Using Satellite Imagery to Generate Awareness and Funds for Refugees

At a 2017 DataDive presented by USA for UNHCR, #GivingTuesday and the Bill & Melinda Gates Foundation, a team of DataKind volunteers led by Evelyn Lang, Ravin Pierre, and Friederike Schüür worked alongside Rita Ko and Franck Mujyanama of USA for UNHCR to see how emerging technologies like data science and newly available data sources might be leveraged to help the organization raise awareness and showcase the refugee experience to inspire more donors to give.

USA for UNHCR plays a vital role helping and protecting the 65.6 million refugees and people displaced worldwide by violence, conflict and persecution. USA for UNHCR is a national partner of the United Nations High Commissioner for Refugees (UNHCR) and the only U.S. organization dedicated to raising funds and awareness for refugees and UNHCR. USA for UNHCR provides lifesaving essentials including shelter, water, food, safety and protection, and supports programs and initiatives to help refugees prepare for the future. With donor support, USA for UNHCR helps refugees survive, recover and rebuild their lives.

Using satellite imagery from refugee camps in South Sudan, the team helped USA for UNHCR create prototypes of two new tools to increase awareness of the refugee crisis and potentially help inform relief efforts on the ground.

Automatically Counting Tents in Refugee Camps

To understand the conditions in refugee camps, several models to count the number of tents in a South Sudan refugee camp were tested using satellite imagery. The team trained models using images from UNITAR, the United Nations Institute for Training and Research, to create an algorithm that could automatically count images of tents as opposed to having to count manually. This could save precious staff and volunteer time and allow UNHCR to better serve refugees by quickly estimating refugee camp populations, identifying locations to fill gaps in service (e.g., providing communal latrines, water points, etc.), and informing site planning and resource allocation.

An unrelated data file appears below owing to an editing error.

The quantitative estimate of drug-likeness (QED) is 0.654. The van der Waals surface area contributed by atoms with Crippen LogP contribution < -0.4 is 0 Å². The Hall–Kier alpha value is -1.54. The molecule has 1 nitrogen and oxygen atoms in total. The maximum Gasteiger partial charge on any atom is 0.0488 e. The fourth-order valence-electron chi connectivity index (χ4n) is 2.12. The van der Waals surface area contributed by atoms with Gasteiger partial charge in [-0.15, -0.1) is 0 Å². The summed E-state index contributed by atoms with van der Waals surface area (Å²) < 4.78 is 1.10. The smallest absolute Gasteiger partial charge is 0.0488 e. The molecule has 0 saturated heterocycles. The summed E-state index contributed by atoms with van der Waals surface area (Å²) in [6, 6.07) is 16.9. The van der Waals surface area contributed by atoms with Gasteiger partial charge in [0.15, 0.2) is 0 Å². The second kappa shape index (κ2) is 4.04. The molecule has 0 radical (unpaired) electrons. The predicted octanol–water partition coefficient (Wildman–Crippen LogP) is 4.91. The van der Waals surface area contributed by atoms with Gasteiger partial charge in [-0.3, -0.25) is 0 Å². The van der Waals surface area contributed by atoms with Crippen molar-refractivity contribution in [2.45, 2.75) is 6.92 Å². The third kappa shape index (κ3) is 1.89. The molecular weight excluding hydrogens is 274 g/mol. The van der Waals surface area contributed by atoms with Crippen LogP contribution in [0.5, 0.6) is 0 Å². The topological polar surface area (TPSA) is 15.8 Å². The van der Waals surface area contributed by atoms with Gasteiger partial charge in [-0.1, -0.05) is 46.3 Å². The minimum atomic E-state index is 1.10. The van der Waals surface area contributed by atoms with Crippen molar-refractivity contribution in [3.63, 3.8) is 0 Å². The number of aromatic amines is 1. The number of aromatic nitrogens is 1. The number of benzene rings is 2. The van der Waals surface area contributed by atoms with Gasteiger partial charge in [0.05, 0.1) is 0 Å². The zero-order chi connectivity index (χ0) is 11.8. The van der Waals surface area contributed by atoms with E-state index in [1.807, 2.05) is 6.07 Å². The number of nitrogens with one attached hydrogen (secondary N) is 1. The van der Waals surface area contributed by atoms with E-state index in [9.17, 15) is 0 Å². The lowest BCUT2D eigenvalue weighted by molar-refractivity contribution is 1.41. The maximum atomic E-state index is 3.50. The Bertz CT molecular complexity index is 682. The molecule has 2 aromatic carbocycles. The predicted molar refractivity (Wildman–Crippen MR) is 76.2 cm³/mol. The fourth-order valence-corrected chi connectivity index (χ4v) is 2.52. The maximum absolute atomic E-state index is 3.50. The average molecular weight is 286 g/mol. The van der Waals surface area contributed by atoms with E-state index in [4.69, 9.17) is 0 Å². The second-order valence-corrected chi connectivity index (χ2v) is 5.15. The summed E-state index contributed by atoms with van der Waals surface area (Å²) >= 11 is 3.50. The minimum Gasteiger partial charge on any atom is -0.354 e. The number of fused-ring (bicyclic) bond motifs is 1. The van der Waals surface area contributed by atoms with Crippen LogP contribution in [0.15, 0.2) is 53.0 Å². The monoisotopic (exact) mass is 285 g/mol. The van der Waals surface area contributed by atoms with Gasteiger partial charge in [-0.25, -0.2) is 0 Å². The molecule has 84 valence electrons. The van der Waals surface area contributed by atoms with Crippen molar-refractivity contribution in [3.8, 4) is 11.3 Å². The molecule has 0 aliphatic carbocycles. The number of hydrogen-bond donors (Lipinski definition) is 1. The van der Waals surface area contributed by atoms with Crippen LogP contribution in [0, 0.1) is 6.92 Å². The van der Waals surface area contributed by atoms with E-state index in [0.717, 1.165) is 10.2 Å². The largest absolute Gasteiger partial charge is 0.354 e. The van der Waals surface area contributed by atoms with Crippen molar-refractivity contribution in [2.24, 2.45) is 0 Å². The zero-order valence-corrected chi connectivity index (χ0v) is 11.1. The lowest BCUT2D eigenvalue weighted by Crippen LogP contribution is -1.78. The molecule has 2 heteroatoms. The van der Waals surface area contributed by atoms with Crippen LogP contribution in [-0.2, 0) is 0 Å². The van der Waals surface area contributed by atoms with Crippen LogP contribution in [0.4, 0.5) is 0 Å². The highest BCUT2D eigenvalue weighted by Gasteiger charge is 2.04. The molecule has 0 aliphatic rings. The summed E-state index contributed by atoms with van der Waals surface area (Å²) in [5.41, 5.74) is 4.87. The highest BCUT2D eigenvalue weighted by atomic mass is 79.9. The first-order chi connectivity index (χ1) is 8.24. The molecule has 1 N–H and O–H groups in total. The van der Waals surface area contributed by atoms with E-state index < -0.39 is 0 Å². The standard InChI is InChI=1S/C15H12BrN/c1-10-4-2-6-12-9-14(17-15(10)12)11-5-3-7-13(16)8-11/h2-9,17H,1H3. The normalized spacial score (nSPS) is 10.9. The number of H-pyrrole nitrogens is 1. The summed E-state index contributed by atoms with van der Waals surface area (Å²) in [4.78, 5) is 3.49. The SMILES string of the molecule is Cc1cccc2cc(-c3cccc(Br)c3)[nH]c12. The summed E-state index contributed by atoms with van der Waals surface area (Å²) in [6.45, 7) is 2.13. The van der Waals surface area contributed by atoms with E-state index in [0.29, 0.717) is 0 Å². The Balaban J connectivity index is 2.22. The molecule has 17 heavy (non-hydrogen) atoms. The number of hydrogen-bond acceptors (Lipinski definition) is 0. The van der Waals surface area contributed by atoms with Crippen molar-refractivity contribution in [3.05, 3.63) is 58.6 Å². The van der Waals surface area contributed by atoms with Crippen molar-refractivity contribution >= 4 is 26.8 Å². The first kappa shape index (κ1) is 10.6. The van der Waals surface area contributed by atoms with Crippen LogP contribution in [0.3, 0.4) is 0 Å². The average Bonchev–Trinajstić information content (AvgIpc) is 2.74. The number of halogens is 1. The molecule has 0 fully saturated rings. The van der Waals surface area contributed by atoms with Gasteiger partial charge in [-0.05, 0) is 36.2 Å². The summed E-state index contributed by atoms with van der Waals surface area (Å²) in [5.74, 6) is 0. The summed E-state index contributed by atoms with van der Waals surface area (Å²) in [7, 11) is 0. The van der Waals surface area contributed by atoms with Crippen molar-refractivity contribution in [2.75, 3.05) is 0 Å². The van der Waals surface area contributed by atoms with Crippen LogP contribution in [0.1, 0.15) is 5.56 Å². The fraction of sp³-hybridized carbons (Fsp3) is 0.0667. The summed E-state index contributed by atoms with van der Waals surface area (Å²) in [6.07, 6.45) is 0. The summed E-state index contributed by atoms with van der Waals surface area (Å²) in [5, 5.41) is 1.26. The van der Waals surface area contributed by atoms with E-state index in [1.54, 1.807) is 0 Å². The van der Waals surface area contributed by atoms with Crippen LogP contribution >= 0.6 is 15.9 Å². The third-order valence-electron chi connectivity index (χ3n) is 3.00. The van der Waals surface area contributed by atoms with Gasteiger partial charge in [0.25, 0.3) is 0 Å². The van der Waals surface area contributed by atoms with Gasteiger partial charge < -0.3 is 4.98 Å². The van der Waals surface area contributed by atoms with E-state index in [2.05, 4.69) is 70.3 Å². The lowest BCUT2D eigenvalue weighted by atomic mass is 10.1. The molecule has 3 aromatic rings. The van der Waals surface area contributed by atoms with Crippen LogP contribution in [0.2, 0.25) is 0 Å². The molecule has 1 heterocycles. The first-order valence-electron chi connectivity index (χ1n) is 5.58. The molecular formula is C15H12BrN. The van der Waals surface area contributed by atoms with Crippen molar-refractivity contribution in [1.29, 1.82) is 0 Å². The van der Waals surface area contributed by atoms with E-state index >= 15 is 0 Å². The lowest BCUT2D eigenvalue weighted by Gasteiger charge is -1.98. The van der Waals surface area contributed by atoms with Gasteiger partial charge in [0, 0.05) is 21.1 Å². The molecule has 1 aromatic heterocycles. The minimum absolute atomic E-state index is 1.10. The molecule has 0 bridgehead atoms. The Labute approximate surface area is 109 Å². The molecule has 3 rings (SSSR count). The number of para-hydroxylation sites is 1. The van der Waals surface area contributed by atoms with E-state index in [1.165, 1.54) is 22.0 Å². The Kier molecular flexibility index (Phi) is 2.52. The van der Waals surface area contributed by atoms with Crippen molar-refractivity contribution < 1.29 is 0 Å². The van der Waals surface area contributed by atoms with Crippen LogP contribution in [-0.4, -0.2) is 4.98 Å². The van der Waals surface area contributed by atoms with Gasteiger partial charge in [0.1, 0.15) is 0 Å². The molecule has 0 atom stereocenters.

Satellite imagery showing tents in South Sudan refugee camp. Images like these were used to train an algorithm that can count tents automatically, saving time and informing resource allocation on the ground.



Comparing the Density of a Refugee Camp with your Hometown


The second tool tested was the “Geo-Affinity” tool. In an attempt to build empathy and awareness for the plight of refugees in overcrowded camps, the volunteer team prototyped a tool that would allow someone to compare the density of their hometown with the density of a refugee camp.


One GIS expert on the volunteer team was able to create a map-based tool that enables someone to compare a refugee camp to their hometown.


The tool allows the user to input their home address and see a refugee camp of the same geographic size of their hometown. It would also show the population density comparison, giving the user a sense of the magnitude of displaced populations and the relatively small area that they occupy by comparing the refugee camp to a very familiar neighborhood or area.


What’s Next

These prototypes helped USA for UNHCR showcase what techniques are now possible given new data sources and approaches. The organization is now partnering with Stanford’s Sustainability and Artificial Intelligence Lab which will be building off the tent-counting algorithm prototype, using higher-resolution imagery to fully train the model.


Thanks to the rigorous efforts and dedication of our data science volunteers, community, and partners, the 2017 DataDive weekend not only resulted in many key findings and actionable insights for the nonprofit sector but paved the way for deeper investigation and further data collaboration. USA for UNHCR is also now scoping a new longer-term DataCorps project with DataKind to explore other ways data science can help the organization build awareness of the refugee crisis.


Get Involved

Want to lend your skills to this work? Be a virtual volunteer with USA for UNHCR by checking out their crowdsourcing campaign with Digital Globe to help tag satellite images.

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